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Today, I’m joined by one of my Bloomsbury Spark pub sisters, Judith Graves.  Judith is a writer and blogger extraordinaire (she organized the Crossroads tour: check it out!)

I hope you enjoy getting to know a little bit about this busy, talented lady.

1. When did you start writing?
My parents gave me a diary when I was in elementary school and I soon filled the pages. But not with “here’s what I did today” entries. Mine were a crazy blend of quotes from songs / books / things my friends said, doodles, weird ideas that wouldn’t leave me alone, bits of folklore, some poetry and super short stories – whatever struck me as worth jotting down. I quickly outgrew the small lock and key diary and progressed to coil notebooks. As I learned to play piano and guitar, then joined a few school bands, my poetry became song lyrics and eventually my short stories – novels. I haven’t stopped writing since. I admit to still having a coil notebook obsession. I start a new one for each project.

2. Are you a pantser or a planner?
I used to be a pantser, but am now a planner all the way. Every writer has his or her own approach to completing a project. Maybe they outline, or they do for one project, but not for another. There’s no correct way to do get the first draft DONE. The Plotter Police won’t show up at your door. But my pantser ways soon proved ineffective when I started taking my writing seriously, began getting contracts, working under deadlines, and needing substantial word counts each day. I started using screenwriting plotting resources and found myself doing way less drafts and revisions. I bought a white board. I bought Scrivener….and eventually I became a screenwriter as well as novelist. Because, format aside, it’s all just good storytelling. Pantsing left me with unfinished stories. Planning and plotting gets me to the end every time.

3. Can you give us an idea of your writing process?
Ideas come at me all the time, so once I choose the one I’m most keen to explore further, I usually start with research – checking out the details on a spooky location, time period, or historical event. From there a character emerges, as well as several big picture problems they could encounter. I’ll fill out character cards for whoever I cast as the main characters – their physical description, quirks, interests, fears, goals, how they provide conflict for the other characters. At this point I’ll start a new beat sheet (see Blake Snyder’s website for a sample – http://www.blakesnyder.com/tools/ Mr. Snyder authored, Save the Cat! The Last Book On Screenwriting That You’ll Ever Need) and work it until I have the major points of action.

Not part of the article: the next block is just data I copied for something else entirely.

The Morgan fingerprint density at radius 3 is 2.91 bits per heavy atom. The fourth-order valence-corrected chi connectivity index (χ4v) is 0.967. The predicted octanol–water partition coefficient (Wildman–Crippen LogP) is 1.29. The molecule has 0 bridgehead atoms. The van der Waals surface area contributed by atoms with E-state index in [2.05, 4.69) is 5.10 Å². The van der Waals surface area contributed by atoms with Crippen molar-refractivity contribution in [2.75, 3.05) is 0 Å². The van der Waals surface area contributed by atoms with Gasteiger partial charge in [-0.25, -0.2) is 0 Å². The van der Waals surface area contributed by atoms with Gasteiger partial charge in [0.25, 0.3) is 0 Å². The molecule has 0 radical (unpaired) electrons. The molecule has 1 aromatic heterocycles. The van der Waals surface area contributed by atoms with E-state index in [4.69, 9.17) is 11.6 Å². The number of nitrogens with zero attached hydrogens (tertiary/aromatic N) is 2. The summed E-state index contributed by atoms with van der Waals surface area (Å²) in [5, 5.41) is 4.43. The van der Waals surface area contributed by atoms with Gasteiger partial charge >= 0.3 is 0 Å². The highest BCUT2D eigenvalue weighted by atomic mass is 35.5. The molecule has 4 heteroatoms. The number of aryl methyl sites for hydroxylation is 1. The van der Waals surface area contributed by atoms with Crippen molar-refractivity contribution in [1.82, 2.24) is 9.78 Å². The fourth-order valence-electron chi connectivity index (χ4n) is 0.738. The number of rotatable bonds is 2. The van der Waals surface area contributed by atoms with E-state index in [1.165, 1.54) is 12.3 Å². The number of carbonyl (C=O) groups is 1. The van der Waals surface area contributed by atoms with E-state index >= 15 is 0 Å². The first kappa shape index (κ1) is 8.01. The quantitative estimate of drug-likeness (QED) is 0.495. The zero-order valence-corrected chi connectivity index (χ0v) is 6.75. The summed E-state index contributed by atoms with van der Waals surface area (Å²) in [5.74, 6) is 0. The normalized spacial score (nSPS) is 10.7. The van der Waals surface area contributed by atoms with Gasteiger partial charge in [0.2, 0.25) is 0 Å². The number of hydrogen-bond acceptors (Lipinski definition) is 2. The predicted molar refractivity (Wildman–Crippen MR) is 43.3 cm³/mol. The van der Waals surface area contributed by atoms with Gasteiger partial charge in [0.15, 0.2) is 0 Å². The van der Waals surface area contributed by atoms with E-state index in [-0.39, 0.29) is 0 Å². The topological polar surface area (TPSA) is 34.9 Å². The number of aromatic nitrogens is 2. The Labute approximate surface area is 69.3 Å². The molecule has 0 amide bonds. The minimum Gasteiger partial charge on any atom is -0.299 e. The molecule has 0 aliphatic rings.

I’ll rework the beat sheet many times before I think the characters and concepts are solid. After that, I start writing. Even with the story plotted out, characters still take me down tangents and reveal secrets or layers to their personalities – but I’m able to weave those tidbits into the overall story and character arcs I’ve developed.

4. Which authors have influenced your work?
So many! I read a ton and am always deconstructing / evaluating even when I’m reading for pleasure. Each book, article, or blog post offers new insights into the craft of writing. Some authors I return to again and again: Ray Bradbury, Neil Gaiman, L.M. Montgomery, Stephen King, Rachel Vincent, Jim Butcher, Christopher Moore, Mary Shelley, Douglas Adams…it’s really an ever changing list of favourites.

5. What are you plans/future projects/new releases that we should be aware of?
I have a few things in the works as I write under two pen names. Under Judith Tewes, I’m thrilled to announce I have an edgy young adult contemporary launching with Bloomsbury Spark in 2014. No official title as yet, but the book centers around a girl, a list of potential devirginizers, and a dysfunctional family life that does not go as scripted. Sorta Scott Pilgrim meets Little Miss Sunshine or Juno-esque. It’s pretty damn exciting to be a part of this new YA line from Bloomsbury. Under Judith Graves, I have an action-packed zombie tale coming out this October, KILLER’S INSTINCT, which I’ve co-written with Dawn Dalton.

A short blurb:

Where there is NO life – there’s Hope…

Hope has always been a bit of a freak. But when her mother crawls from her grave and her undead corpse goes MIA, Hope’s last thread of normal snaps with a vengeance.

Enrolling in a militia-style school for monster slayers seems the only course of action. And the best bet at tracking her mother down.

6. Any tips for new writers?
Read – a lot. Write – even more.

7. Any tips for old writers?
Read. Write. Play. Repeat.


Connect with Judith: